Whilst the figures still show that Tesco are at the top of the leader board with a market share of 28% followed by Asda at 17.1%, Sainsbury’s at 16.5% and Morrison’s at 11.1% you would be forgiven for assuming that LIDL and ALDI pose no threat with a meagre 3.6% and 4.8% respectively.
However it can’t be denied that the majority of the UK population have been keeping a close eye on their spending over recent years, with high levels of unemployment and a recent recession, ALDI and LIDL have appeared with their impossibly low prices, luring budget shoppers in, whilst the bigger supermarkets try and compete, but with the majority of their products brand named items, they have little flexibility with price, leaving ALDI to benefit from a growth in market share of 35.3% which is their best figure to date.
In the run up to Christmas the strain on our pockets will be heavier than any other time of the year, with an endless shopping list from decorations and presents to the food for the big day, this seems like the best time for ALDI and LIDL to really shine, both offer a diverse range of Christmas treats for the festive season and everything you need for the big day, there should be no reason to shop anywhere else. But will shoppers be able to resist the temptation of premium prices and brand names, just to create that feeling of indulgence associated with Christmas? Of course we know deep down the only real difference in quality and taste is a brand name and packaging, but I don’t think I would be the only one that would be disappointed at receiving an ALDI chocolate reindeer than a Lindt gold reindeer on Christmas day.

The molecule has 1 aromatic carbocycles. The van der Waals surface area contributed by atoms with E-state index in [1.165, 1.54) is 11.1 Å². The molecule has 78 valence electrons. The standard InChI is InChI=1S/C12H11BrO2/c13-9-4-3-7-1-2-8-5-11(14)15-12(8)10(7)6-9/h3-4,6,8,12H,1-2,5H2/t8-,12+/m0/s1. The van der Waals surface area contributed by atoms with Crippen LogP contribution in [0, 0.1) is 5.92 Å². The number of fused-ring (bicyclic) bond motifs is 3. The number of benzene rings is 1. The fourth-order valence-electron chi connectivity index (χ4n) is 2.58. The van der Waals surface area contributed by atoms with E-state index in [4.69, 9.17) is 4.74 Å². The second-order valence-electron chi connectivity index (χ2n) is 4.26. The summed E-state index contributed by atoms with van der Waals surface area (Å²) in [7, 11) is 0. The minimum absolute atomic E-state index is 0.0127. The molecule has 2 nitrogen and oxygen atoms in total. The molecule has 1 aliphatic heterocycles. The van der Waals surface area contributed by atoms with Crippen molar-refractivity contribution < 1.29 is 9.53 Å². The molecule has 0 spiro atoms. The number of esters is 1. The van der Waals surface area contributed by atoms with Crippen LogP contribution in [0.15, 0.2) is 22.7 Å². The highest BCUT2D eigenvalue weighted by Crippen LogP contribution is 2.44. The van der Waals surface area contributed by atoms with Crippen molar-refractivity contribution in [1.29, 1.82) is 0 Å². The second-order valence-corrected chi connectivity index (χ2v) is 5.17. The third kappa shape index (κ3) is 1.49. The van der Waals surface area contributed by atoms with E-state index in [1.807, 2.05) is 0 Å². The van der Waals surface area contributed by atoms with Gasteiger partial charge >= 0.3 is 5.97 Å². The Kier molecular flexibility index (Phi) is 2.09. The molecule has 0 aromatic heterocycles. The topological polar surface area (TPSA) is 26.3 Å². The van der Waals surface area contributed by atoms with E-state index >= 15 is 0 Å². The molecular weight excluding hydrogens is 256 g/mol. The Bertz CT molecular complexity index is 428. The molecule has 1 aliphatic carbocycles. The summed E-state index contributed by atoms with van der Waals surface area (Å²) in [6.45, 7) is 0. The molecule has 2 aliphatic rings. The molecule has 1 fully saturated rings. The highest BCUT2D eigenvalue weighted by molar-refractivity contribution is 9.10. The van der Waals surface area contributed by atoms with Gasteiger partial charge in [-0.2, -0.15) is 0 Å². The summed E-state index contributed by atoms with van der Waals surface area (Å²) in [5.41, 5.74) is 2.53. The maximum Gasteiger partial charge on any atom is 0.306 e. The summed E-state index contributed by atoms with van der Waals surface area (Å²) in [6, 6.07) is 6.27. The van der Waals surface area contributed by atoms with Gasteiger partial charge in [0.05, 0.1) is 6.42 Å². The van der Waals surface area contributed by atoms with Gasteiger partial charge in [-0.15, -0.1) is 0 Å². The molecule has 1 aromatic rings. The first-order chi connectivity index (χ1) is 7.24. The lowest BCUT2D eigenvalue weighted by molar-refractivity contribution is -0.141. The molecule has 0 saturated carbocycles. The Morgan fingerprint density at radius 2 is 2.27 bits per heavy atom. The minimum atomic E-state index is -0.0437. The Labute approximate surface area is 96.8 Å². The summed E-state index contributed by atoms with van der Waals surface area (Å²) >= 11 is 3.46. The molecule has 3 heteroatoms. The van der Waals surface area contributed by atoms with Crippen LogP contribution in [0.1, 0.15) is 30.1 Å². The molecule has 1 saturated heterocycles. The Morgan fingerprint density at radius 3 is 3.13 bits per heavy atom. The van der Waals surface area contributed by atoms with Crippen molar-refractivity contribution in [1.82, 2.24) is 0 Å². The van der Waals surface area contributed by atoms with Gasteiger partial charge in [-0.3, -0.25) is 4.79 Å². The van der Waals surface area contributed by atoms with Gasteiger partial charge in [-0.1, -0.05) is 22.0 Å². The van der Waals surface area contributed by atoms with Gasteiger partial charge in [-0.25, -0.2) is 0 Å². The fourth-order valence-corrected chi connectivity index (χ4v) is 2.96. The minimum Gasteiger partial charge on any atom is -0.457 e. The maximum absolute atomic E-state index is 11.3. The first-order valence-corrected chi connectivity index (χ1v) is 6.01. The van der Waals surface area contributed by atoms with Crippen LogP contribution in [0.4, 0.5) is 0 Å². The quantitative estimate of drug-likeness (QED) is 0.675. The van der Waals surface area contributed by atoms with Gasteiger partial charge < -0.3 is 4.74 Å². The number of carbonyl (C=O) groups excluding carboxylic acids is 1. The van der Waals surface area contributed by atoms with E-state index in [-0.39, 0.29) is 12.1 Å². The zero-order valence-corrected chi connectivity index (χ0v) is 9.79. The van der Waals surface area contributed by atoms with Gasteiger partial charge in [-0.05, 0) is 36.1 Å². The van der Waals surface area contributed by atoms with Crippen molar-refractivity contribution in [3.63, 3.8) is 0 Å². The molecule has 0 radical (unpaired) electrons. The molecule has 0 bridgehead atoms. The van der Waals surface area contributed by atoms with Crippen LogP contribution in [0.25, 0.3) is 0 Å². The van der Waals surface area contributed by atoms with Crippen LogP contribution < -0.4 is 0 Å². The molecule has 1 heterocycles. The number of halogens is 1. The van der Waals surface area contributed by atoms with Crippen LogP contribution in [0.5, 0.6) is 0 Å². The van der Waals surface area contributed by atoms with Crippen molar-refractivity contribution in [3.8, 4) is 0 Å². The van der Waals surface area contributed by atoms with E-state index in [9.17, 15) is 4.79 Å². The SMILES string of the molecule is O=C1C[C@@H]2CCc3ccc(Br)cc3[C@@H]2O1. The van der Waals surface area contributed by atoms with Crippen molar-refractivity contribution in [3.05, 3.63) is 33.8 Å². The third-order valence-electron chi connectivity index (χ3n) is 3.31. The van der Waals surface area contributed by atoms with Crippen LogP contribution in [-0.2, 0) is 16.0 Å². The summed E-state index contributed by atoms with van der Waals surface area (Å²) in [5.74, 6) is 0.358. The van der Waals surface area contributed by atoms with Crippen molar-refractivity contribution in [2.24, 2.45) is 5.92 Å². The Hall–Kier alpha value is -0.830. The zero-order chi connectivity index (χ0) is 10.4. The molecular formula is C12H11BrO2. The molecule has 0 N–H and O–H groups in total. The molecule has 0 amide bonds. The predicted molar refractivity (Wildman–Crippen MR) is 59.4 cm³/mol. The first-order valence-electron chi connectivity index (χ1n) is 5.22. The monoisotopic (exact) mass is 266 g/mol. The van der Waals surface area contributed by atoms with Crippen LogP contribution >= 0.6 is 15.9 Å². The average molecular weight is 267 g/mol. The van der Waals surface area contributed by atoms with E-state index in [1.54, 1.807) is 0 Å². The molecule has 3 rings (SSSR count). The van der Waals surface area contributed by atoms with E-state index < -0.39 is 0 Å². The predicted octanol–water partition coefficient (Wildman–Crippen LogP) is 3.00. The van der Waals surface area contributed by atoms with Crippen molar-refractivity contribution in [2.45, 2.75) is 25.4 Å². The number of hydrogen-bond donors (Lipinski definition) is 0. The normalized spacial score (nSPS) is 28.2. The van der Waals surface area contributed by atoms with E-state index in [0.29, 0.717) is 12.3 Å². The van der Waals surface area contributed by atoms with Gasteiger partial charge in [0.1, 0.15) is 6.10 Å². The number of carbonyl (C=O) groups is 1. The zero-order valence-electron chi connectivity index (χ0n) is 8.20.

Brand image has a massive impact on our shopping habits and ALDI and LIDL’s no frills reputation may leave customers desiring a little more this Christmas. However ALDI’s Christmas advert was very engaging; it was amusing, fun and showcased quality products. It showed customers that ALDI is relevant at Christmas; you won’t be sacrificing anything even if you do spend less. I was disappointed by LIDL’s advert they focused very strongly on the surprise that LIDL products could be so good, and the obvious references to brands such as M&S came across as very ‘try-hard’, as if they are saying ‘we swear we’re good too’.
The difference is that big supermarkets like Tesco not only benefit from their own advertising, they benefit from Coca Cola’s advertising, Cadbury’s advertising and all the other brands that they sell, because people know where they can find these brands; the demand is there and they supply it. ALDI and LIDL on the other hand only have one advert for all their brands.
Whatever may happen at the end of the Christmas season, ALDI and LIDL definitely won’t be complaining, they may not be able to top Tesco on the leader board just yet, but who’s to say that won’t be the case in years to come.
By Rachael Popplewell, Year 13